Last week PR Week released its latest UK Power Book, its list of the most influential players in the UK industry as voted for by peers in comms and media. As usual, there aren’t too many surprises at the top of the list – Parker, Freud, Clifford – and things only get interesting when the real personality is encouraged to shine through the spin. For me, the greatest encouragement seemed to come from being asked to name the “Song you would sing at a X Factor audition”.
For many this was clearly a cue to run for the exits, as by far the most popular response was a non-response of the can’t-sing-wouldn’t-catch-me-dead variety (especial props to Beatwax‘s Michael Brown for his rant here). There were some slightly-too-cool-for-school offerings – take a bow XIX Entertainment‘s Julian Henry for Post-Breakup Sex by The Vaccines, w/ bonus points for answering Arcade Fire tickets to “Ideal Birthday Present” and identifying CSN&Y as desirable dinner-party guests.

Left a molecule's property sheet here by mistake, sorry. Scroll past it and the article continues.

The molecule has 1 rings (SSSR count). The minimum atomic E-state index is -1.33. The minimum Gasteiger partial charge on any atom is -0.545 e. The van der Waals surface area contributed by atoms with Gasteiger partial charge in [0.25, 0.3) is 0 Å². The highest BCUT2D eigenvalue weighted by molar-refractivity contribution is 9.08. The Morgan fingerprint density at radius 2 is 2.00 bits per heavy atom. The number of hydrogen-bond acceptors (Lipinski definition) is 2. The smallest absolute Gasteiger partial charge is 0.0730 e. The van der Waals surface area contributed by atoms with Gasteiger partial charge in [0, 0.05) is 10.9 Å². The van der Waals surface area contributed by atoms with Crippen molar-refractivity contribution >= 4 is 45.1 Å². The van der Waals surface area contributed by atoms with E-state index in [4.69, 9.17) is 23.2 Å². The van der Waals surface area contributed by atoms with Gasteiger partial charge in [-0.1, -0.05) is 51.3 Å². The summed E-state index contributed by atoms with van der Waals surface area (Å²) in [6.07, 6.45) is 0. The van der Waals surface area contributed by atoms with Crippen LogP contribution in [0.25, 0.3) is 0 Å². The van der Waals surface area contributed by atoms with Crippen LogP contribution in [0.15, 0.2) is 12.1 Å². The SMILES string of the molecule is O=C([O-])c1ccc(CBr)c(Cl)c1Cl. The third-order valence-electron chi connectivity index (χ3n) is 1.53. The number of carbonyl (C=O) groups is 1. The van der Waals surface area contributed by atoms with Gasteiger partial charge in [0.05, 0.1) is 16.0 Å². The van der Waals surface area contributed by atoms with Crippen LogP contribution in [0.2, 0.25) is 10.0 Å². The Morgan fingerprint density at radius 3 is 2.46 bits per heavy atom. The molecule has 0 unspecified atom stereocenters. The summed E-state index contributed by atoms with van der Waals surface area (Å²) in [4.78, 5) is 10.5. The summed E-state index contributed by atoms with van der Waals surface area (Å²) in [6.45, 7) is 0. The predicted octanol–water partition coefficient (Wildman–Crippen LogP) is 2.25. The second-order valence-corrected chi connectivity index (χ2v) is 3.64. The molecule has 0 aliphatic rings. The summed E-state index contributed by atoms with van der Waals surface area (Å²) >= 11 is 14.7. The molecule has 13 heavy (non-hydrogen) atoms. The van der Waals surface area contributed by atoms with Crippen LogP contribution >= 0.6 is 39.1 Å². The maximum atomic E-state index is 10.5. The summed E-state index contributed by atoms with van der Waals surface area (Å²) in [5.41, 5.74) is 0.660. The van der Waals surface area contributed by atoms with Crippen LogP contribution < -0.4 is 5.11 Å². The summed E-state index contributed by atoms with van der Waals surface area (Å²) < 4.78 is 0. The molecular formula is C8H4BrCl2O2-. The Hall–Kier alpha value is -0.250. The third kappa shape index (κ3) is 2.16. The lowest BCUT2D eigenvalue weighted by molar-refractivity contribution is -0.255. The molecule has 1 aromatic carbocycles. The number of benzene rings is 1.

And then there was the downright scary. How many potential DDA clients will think twice on learning of Lawrence Atkinson’s love of Nazareth, 1971-’80? Though to be fair, it is the only period.
But when it comes to the top of the pops – the Power Book’s most played – it’s hit after hit after hit:
Okay, so I’m sure all those who went for Cage’s 4’33” thought they’d be the only one to make the gag (even after 2010’s anti-X Factor campaign), Ol’ Blue Eyes’ popularity might be more correctly attributed to his most enduring hit, and I’ve been rather generous in assuming Mack the Knife would be Armstrong’s take for everyone who cited the Weill/Brecht classic.
But overall, I think the Power Book’s top X Factor selections – The Beatles and The Stones, The Smiths and “The John”, Python – say good things about the Power Book’s constituents, being for the most part tasteful, poptastic, and quintessentially British.